From January 1 until December 21, Hamas and its allies had launched exactly 1,250 rockets across the border between Gaza and Israel. Then the escalation really started: on Wednesday 70 projectile missiles landed in the Negev and its populated areas. On Thursday, more of the same. On Friday, two Palestinian girls, cousins of 5 and 12 years, were killed by a rocket that was launched in the Strip and landed in the Strip. But these unfortunates were not the targets of fire. It was just another day of blast offs into the Jewish state.
The government in Jerusalem had made it unmistakably clear that it would no longer tolerate this fire power aimed at innocent civilian life. It had been saying this for months to an increasingly skeptical and apprehensive, not to say, restive public. And to Hamas which didn't seem to care. Instead, it threatened Israel by word and follow-up deeds that confirmed the recklessness - as if confirmation was needed- of also this Palestinian "liberation" movement, the last in the long line of terrorist revolutionaries acting in the name of pathetic and blood-thirsty Palestine.
So at 11:30 on Saturday morning, according to both the Jerusalem Post and Ha'aretz, as well as the New York Times, 50 fighter jets and attack helicopters demolished some 40 to 50 sites in just about three minutes, maybe five. Message: do not fuck with the Jews. At roughly noon, another 60 air-attack vehicles went after other Hamas strategic positions. Israeli intelligence reported 225 people dead, mostly Hamas military leaders with some functionaries, besides, and perhaps 400 wounded. The Palestinians announced 300 dead, probably as a reflex in order to begin their whining about disproportionate Israeli acts of war. And 600 wounded.
Frankly, I am up to my gullet with this reflex criticism of Israel as going beyond proportionality in its responses to war waged against its population with the undisguised intention of putting an end to the political expression of the Jewish nation. Within hours, Nicolas Sarkozy was already taking up the cudgel of French righteousness and pronouncing the actually quite sober Israeli response to the continuous war on its borders "disproportionate." Enough. What would be proportionate, oh, so so proportionate apparently, are those tried-and-true half measures to contain Hamas that have never worked. Remember that in 2005 Israel ceded Gaza to the Palestinians waiting and hoping that they would make something of a civil society of their territory, civil for their own and civil to their neighbors. It was not to be.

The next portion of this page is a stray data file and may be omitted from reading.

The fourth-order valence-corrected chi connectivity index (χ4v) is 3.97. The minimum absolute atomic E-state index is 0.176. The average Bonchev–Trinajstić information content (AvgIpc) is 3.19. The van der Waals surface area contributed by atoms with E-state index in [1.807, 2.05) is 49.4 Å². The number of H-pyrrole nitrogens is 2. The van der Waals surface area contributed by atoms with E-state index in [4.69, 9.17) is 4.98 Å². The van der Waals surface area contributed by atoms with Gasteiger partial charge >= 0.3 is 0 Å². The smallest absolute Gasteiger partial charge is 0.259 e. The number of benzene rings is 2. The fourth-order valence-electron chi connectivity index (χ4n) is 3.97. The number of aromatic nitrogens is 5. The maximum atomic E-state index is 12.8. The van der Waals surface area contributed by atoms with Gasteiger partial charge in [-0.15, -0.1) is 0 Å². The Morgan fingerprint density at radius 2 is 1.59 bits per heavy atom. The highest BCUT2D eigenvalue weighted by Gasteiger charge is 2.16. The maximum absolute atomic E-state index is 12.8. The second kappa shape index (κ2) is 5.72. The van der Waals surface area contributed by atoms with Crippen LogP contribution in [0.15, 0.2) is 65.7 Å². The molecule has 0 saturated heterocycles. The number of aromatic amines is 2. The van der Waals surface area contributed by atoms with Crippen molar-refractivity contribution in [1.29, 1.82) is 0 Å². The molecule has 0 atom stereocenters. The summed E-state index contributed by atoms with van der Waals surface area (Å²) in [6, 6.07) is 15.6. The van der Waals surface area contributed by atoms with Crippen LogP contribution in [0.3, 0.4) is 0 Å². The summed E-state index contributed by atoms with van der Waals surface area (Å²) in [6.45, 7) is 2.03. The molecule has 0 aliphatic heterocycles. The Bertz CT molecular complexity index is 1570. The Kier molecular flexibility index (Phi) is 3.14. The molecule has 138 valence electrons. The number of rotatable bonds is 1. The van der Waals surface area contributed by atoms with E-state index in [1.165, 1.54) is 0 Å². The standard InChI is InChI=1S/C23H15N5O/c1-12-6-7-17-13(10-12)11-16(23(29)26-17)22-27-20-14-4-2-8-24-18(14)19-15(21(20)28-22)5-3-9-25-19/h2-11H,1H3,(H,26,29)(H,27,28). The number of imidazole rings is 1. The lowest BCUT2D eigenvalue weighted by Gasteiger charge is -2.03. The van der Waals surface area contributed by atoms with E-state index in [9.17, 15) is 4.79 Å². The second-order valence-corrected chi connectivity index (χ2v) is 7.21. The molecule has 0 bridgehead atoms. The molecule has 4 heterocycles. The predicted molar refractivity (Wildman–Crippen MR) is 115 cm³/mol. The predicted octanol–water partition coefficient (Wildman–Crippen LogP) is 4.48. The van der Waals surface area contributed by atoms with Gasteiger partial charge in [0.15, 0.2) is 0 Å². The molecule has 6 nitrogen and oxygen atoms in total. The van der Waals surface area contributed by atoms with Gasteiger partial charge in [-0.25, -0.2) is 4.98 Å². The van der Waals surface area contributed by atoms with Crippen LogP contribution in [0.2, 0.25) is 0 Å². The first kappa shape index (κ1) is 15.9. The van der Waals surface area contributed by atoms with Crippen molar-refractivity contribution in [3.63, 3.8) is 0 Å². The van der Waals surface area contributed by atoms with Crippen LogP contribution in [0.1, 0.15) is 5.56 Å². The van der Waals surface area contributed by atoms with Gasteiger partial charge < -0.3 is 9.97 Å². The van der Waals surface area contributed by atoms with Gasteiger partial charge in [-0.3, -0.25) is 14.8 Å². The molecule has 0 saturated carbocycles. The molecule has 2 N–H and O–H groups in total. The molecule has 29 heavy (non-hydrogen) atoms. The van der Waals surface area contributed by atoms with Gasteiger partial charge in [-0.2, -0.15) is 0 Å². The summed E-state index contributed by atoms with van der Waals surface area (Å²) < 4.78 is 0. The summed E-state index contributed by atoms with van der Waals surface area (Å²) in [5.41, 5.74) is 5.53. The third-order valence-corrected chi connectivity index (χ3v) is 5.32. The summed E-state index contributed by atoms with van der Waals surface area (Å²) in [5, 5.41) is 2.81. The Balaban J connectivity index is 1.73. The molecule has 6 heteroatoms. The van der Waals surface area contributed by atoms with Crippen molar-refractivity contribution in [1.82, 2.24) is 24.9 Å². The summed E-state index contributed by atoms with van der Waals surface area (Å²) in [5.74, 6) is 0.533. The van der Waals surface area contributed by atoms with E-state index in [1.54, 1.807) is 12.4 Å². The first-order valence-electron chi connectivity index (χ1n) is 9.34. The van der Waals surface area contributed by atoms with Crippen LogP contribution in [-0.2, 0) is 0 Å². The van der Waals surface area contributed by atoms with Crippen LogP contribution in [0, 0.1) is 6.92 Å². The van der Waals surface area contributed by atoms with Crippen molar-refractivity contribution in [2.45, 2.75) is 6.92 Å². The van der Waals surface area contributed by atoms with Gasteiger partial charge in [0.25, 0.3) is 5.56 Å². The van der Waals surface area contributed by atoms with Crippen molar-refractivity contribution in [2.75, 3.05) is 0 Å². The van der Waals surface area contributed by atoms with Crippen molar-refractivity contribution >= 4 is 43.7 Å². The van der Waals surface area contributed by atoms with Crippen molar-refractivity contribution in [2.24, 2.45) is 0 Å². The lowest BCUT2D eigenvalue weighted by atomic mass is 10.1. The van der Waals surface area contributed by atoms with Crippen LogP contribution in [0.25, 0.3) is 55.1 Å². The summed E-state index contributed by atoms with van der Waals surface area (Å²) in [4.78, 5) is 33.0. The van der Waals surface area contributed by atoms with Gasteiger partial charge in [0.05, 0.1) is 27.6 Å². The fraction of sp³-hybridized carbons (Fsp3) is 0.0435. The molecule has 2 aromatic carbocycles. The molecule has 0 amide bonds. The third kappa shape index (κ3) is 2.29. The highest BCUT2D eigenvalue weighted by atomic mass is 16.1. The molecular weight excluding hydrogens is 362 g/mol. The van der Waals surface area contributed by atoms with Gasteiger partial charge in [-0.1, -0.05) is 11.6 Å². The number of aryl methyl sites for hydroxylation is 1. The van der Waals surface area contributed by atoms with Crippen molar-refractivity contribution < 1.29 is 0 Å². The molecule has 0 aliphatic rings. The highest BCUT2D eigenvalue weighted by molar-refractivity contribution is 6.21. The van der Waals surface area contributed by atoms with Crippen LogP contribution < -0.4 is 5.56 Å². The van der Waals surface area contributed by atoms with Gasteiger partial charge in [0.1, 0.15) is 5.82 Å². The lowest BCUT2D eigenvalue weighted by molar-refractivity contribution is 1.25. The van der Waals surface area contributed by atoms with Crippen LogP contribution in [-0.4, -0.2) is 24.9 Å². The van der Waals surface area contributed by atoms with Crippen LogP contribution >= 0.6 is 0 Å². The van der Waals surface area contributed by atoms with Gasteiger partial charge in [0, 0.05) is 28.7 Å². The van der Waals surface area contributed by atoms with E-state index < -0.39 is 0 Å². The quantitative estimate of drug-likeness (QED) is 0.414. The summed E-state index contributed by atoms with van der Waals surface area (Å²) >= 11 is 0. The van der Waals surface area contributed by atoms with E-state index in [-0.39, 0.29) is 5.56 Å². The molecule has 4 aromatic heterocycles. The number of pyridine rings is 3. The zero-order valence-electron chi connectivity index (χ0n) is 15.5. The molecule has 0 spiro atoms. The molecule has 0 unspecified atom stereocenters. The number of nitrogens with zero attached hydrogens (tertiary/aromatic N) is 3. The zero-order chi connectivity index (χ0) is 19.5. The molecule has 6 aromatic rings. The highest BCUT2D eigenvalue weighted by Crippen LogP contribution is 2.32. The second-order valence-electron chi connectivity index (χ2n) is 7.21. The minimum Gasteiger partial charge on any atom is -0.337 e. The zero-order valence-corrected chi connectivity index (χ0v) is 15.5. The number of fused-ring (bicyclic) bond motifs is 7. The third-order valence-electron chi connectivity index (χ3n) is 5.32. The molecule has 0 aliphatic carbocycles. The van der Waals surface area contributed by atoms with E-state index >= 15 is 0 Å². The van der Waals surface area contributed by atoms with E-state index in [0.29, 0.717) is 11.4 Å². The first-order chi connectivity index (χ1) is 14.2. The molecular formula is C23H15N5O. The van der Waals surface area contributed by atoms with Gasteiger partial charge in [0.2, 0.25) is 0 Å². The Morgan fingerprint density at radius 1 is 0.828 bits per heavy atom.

There is only small likelihood that Hamas has learned its lesson. These Sunni fanatics are still supported by the Shi'a fanatics in Iran. And they are also backed by the House of Saud which cannot be seen to be turning its back on Sunni piety. Gaza is the only place in the Middle East where Tehran and Riyadh are allied. In both Lebanon and Iraq, they are the bankrollers (and more than bankrollers) of hostile sectarian forces engaged in killing each other. Thus, Hamas has still some rope with which to play. Cash, after all, is a great deluder.
The current warfare will go on a bit longer. If there is a pause and if I were giving advice to the Israelis, this is what I would say to Hamas and to the people of Gaza: "If a rocket or missile is launched against us, if you take captive one of our soldiers (as you have held one for two and a half years), if you raise a new Intifada against us, there will be an immediate response. And it will be very disproportionate. Proportion does not work."
No sooner had I written these last words that Khaled Meshal, the Hamas leader exiled in Damascus (which also apparently pines to make peace with Israel), announced the beginning of the Third Intifada.